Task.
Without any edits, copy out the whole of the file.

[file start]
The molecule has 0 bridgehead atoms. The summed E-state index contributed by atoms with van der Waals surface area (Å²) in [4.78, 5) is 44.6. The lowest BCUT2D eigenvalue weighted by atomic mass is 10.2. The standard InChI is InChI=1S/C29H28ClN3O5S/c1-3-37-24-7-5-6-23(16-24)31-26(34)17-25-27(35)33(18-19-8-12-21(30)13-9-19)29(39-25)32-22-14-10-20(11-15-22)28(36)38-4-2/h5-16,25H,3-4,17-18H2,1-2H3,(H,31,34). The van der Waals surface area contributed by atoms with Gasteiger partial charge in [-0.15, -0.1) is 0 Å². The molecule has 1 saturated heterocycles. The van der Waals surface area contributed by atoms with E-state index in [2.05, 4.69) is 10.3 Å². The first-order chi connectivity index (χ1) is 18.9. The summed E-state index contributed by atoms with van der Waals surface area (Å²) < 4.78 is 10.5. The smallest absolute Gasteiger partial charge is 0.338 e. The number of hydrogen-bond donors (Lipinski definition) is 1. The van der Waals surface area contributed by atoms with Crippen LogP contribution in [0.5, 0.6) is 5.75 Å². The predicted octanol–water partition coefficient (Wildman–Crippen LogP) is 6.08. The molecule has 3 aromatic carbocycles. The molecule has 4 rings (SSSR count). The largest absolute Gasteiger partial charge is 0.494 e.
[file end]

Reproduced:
The molecule has 0 bridgehead atoms. The summed E-state index contributed by atoms with van der Waals surface area (Å²) in [4.78, 5) is 44.6. The lowest BCUT2D eigenvalue weighted by atomic mass is 10.2. The standard InChI is InChI=1S/C29H28ClN3O5S/c1-3-37-24-7-5-6-23(16-24)31-26(34)17-25-27(35)33(18-19-8-12-21(30)13-9-19)29(39-25)32-22-14-10-20(11-15-22)28(36)38-4-2/h5-16,25H,3-4,17-18H2,1-2H3,(H,31,34). The van der Waals surface area contributed by atoms with Gasteiger partial charge in [-0.15, -0.1) is 0 Å². The molecule has 1 saturated heterocycles. The van der Waals surface area contributed by atoms with E-state index in [2.05, 4.69) is 10.3 Å². The first-order chi connectivity index (χ1) is 18.9. The summed E-state index contributed by atoms with van der Waals surface area (Å²) < 4.78 is 10.5. The smallest absolute Gasteiger partial charge is 0.338 e. The number of hydrogen-bond donors (Lipinski definition) is 1. The van der Waals surface area contributed by atoms with Crippen LogP contribution in [0.5, 0.6) is 5.75 Å². The predicted octanol–water partition coefficient (Wildman–Crippen LogP) is 6.08. The molecule has 3 aromatic carbocycles. The molecule has 4 rings (SSSR count). The largest absolute Gasteiger partial charge is 0.494 e.